It’s elegant, it’s graceful, and 200 years ago it was the subject of some pretty serious warnings.
By the 1790’s the waltz was all the rage. And along with its immense popularity came red flags. There were medical concerns because of the speed with which the dancers moved around the room. And there were moral objections because of the closeness of the partners.
The Lexicon of Musical Invective, an English encyclopedia of 1805, described the waltz as “a riotous German dance of modern invention. Having seen it performed by a select party of foreigners, we could not help reflecting how uneasy an English mother would be to see her daughter so familiarly treated, and still more to witness the obliging manner in which the freedom is returned by the females.”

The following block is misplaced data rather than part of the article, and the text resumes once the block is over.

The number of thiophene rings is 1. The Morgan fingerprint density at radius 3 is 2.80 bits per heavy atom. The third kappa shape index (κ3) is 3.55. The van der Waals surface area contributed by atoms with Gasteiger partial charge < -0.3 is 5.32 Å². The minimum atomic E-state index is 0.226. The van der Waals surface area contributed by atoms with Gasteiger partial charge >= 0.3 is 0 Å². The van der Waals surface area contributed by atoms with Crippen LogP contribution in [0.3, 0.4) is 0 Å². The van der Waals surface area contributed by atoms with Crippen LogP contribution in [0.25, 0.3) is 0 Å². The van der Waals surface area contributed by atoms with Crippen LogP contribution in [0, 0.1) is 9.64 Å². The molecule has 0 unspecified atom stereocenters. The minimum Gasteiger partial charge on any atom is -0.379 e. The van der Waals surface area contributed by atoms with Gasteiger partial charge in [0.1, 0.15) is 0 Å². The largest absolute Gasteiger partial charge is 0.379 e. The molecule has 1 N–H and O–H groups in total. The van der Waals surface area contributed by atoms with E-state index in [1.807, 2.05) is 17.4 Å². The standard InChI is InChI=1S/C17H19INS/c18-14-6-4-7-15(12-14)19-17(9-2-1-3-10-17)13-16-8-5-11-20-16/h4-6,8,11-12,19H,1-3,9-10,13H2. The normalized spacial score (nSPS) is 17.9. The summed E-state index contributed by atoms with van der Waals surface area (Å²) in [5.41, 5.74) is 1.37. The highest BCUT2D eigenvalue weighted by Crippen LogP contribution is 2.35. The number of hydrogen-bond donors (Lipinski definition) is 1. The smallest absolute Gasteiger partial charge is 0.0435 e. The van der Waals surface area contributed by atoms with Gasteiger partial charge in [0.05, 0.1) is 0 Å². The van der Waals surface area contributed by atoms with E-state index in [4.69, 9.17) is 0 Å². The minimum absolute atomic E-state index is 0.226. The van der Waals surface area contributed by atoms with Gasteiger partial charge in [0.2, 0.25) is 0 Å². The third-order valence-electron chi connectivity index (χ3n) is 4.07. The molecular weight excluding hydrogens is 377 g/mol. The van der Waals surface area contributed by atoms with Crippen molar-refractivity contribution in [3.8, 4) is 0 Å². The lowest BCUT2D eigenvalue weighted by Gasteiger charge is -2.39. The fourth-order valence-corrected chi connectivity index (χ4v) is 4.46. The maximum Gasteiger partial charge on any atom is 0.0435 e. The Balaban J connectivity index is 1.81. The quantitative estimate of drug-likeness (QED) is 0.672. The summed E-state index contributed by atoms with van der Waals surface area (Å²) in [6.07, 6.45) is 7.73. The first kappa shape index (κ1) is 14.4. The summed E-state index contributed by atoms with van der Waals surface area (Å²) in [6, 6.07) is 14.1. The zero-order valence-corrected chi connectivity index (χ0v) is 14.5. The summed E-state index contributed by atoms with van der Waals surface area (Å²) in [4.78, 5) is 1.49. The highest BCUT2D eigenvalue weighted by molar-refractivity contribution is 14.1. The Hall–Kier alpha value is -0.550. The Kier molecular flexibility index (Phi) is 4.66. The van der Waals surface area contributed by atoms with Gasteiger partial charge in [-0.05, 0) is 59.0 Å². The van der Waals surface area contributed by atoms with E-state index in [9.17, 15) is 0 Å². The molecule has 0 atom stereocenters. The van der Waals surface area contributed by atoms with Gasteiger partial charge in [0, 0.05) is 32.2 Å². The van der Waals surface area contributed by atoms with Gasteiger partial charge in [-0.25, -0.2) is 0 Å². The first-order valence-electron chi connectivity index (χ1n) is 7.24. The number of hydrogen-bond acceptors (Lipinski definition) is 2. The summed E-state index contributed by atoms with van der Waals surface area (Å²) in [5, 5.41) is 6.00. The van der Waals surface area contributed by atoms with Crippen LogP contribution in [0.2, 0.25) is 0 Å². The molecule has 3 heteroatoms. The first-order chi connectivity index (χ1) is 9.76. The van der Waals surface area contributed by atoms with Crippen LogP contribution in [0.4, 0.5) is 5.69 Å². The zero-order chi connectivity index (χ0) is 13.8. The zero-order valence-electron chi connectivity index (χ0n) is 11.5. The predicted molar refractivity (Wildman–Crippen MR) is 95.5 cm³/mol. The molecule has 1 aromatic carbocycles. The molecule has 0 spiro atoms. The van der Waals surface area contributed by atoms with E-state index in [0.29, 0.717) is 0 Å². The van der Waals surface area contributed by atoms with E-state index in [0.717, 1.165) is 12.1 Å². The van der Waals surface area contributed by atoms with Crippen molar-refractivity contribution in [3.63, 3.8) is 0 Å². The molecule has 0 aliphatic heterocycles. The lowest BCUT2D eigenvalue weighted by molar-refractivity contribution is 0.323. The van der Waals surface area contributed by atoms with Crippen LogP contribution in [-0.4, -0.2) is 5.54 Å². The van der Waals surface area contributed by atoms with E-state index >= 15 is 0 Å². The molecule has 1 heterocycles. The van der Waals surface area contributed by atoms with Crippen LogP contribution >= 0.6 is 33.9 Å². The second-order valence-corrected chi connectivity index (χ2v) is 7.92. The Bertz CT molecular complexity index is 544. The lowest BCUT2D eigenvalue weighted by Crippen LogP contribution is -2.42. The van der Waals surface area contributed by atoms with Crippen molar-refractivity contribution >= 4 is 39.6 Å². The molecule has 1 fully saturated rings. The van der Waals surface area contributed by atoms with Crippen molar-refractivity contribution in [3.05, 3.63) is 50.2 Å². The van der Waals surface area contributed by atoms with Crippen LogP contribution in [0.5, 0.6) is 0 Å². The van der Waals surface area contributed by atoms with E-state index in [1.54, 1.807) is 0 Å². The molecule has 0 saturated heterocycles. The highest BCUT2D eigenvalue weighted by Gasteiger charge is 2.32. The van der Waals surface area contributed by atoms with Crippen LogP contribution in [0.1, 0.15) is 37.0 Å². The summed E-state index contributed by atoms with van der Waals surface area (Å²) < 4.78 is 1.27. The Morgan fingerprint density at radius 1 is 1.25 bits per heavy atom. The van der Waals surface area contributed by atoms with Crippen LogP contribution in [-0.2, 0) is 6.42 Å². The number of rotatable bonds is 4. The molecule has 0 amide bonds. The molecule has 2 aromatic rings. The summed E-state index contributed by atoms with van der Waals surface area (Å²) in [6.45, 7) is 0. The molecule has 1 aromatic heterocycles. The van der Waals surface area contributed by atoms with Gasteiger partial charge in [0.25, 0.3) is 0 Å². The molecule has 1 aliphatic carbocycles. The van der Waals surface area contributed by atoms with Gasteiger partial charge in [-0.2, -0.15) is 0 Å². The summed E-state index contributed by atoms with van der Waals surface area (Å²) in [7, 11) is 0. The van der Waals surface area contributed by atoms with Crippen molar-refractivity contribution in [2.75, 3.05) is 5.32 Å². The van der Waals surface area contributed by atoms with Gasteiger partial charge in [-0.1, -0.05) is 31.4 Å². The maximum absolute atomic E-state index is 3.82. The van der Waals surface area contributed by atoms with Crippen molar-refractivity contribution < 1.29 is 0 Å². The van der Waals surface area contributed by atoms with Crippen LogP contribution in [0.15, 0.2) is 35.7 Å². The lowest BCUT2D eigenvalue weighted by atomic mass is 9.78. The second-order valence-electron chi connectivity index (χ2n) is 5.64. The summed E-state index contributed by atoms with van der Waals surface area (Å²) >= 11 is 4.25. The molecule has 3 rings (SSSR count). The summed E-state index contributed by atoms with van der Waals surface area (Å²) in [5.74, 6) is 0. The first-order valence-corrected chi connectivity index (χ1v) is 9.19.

In 1816, however, an English dancing master named Thomas Wilson came to the dance’s defense. Said Mr. Wilson, “The waltz is not an enemy to true morals. It is generally admitted to be a promoter of vigorous health and productive of a hilarity of spirits.”
And if you’d like to read Lord Byron’s poetic appraisal (published anonymously in 1813), look here.